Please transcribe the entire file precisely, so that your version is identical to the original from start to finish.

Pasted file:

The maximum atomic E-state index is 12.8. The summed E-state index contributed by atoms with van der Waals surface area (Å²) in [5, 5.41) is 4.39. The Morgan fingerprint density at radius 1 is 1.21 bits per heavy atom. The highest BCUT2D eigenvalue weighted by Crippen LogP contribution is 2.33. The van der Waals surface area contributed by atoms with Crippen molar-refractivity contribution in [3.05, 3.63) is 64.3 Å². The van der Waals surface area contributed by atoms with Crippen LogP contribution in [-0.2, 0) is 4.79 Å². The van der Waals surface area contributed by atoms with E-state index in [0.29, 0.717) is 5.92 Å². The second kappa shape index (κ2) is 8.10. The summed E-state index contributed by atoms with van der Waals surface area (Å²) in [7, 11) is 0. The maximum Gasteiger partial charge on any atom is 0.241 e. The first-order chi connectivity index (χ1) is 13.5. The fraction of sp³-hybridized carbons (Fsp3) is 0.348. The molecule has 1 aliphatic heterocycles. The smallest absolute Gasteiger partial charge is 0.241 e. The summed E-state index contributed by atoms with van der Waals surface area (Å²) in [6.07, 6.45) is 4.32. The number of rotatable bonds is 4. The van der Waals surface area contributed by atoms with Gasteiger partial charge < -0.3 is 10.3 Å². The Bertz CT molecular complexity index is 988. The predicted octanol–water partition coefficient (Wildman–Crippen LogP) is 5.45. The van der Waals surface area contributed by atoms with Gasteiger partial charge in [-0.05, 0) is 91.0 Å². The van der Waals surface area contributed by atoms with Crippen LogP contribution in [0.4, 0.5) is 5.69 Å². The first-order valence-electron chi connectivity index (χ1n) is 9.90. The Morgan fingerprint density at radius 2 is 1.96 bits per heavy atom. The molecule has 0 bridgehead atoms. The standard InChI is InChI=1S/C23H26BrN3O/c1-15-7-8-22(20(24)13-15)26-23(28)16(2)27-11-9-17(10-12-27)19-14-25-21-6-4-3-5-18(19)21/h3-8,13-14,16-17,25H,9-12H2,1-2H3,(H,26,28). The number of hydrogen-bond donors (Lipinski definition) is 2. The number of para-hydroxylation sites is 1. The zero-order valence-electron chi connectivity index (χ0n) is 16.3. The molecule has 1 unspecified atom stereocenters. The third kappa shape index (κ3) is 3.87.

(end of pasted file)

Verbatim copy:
The maximum atomic E-state index is 12.8. The summed E-state index contributed by atoms with van der Waals surface area (Å²) in [5, 5.41) is 4.39. The Morgan fingerprint density at radius 1 is 1.21 bits per heavy atom. The highest BCUT2D eigenvalue weighted by Crippen LogP contribution is 2.33. The van der Waals surface area contributed by atoms with Crippen molar-refractivity contribution in [3.05, 3.63) is 64.3 Å². The van der Waals surface area contributed by atoms with Crippen LogP contribution in [-0.2, 0) is 4.79 Å². The van der Waals surface area contributed by atoms with E-state index in [0.29, 0.717) is 5.92 Å². The second kappa shape index (κ2) is 8.10. The summed E-state index contributed by atoms with van der Waals surface area (Å²) in [7, 11) is 0. The maximum Gasteiger partial charge on any atom is 0.241 e. The first-order chi connectivity index (χ1) is 13.5. The fraction of sp³-hybridized carbons (Fsp3) is 0.348. The molecule has 1 aliphatic heterocycles. The smallest absolute Gasteiger partial charge is 0.241 e. The summed E-state index contributed by atoms with van der Waals surface area (Å²) in [6.07, 6.45) is 4.32. The number of rotatable bonds is 4. The van der Waals surface area contributed by atoms with Gasteiger partial charge < -0.3 is 10.3 Å². The Bertz CT molecular complexity index is 988. The predicted octanol–water partition coefficient (Wildman–Crippen LogP) is 5.45. The van der Waals surface area contributed by atoms with Gasteiger partial charge in [-0.05, 0) is 91.0 Å². The van der Waals surface area contributed by atoms with Crippen LogP contribution in [0.4, 0.5) is 5.69 Å². The first-order valence-electron chi connectivity index (χ1n) is 9.90. The Morgan fingerprint density at radius 2 is 1.96 bits per heavy atom. The molecule has 0 bridgehead atoms. The standard InChI is InChI=1S/C23H26BrN3O/c1-15-7-8-22(20(24)13-15)26-23(28)16(2)27-11-9-17(10-12-27)19-14-25-21-6-4-3-5-18(19)21/h3-8,13-14,16-17,25H,9-12H2,1-2H3,(H,26,28). The number of hydrogen-bond donors (Lipinski definition) is 2. The number of para-hydroxylation sites is 1. The zero-order valence-electron chi connectivity index (χ0n) is 16.3. The molecule has 1 unspecified atom stereocenters. The third kappa shape index (κ3) is 3.87.